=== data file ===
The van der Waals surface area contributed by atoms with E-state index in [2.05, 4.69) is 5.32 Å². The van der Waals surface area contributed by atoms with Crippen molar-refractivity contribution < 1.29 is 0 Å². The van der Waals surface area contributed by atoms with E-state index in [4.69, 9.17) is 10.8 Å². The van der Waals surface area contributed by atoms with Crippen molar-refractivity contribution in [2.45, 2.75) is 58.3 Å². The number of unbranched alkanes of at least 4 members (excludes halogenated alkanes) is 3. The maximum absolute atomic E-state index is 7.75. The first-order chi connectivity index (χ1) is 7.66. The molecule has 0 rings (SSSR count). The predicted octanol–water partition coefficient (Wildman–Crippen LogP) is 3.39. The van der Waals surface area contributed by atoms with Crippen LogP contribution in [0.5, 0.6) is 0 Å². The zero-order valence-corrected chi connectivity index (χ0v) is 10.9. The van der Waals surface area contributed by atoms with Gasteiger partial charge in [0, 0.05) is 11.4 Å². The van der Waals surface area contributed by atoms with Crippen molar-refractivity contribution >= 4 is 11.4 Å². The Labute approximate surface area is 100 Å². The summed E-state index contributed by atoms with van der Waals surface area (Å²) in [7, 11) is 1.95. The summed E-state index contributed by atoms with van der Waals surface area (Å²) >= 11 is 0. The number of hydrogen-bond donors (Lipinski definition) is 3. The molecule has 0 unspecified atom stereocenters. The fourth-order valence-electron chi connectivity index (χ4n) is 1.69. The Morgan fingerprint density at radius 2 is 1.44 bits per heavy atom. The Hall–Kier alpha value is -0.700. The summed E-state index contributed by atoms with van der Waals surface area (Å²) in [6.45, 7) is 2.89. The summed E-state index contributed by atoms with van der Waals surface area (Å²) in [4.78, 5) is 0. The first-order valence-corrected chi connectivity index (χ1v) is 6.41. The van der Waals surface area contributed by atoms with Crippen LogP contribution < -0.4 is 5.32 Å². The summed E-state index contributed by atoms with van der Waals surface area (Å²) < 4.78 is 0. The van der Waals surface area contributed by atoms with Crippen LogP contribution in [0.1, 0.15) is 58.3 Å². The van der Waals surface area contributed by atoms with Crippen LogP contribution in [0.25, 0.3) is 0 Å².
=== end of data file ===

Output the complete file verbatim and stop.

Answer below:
The van der Waals surface area contributed by atoms with E-state index in [2.05, 4.69) is 5.32 Å². The van der Waals surface area contributed by atoms with Crippen molar-refractivity contribution < 1.29 is 0 Å². The van der Waals surface area contributed by atoms with E-state index in [4.69, 9.17) is 10.8 Å². The van der Waals surface area contributed by atoms with Crippen molar-refractivity contribution in [2.45, 2.75) is 58.3 Å². The number of unbranched alkanes of at least 4 members (excludes halogenated alkanes) is 3. The maximum absolute atomic E-state index is 7.75. The first-order chi connectivity index (χ1) is 7.66. The molecule has 0 rings (SSSR count). The predicted octanol–water partition coefficient (Wildman–Crippen LogP) is 3.39. The van der Waals surface area contributed by atoms with Crippen LogP contribution in [0.5, 0.6) is 0 Å². The zero-order valence-corrected chi connectivity index (χ0v) is 10.9. The van der Waals surface area contributed by atoms with Gasteiger partial charge in [0, 0.05) is 11.4 Å². The van der Waals surface area contributed by atoms with Crippen molar-refractivity contribution >= 4 is 11.4 Å². The Labute approximate surface area is 100 Å². The summed E-state index contributed by atoms with van der Waals surface area (Å²) in [7, 11) is 1.95. The summed E-state index contributed by atoms with van der Waals surface area (Å²) >= 11 is 0. The number of hydrogen-bond donors (Lipinski definition) is 3. The molecule has 0 unspecified atom stereocenters. The fourth-order valence-electron chi connectivity index (χ4n) is 1.69. The Morgan fingerprint density at radius 2 is 1.44 bits per heavy atom. The Hall–Kier alpha value is -0.700. The summed E-state index contributed by atoms with van der Waals surface area (Å²) in [6.45, 7) is 2.89. The summed E-state index contributed by atoms with van der Waals surface area (Å²) in [4.78, 5) is 0. The first-order valence-corrected chi connectivity index (χ1v) is 6.41. The van der Waals surface area contributed by atoms with Crippen LogP contribution < -0.4 is 5.32 Å². The summed E-state index contributed by atoms with van der Waals surface area (Å²) < 4.78 is 0. The van der Waals surface area contributed by atoms with Crippen LogP contribution in [0.1, 0.15) is 58.3 Å². The van der Waals surface area contributed by atoms with Crippen LogP contribution in [0.25, 0.3) is 0 Å².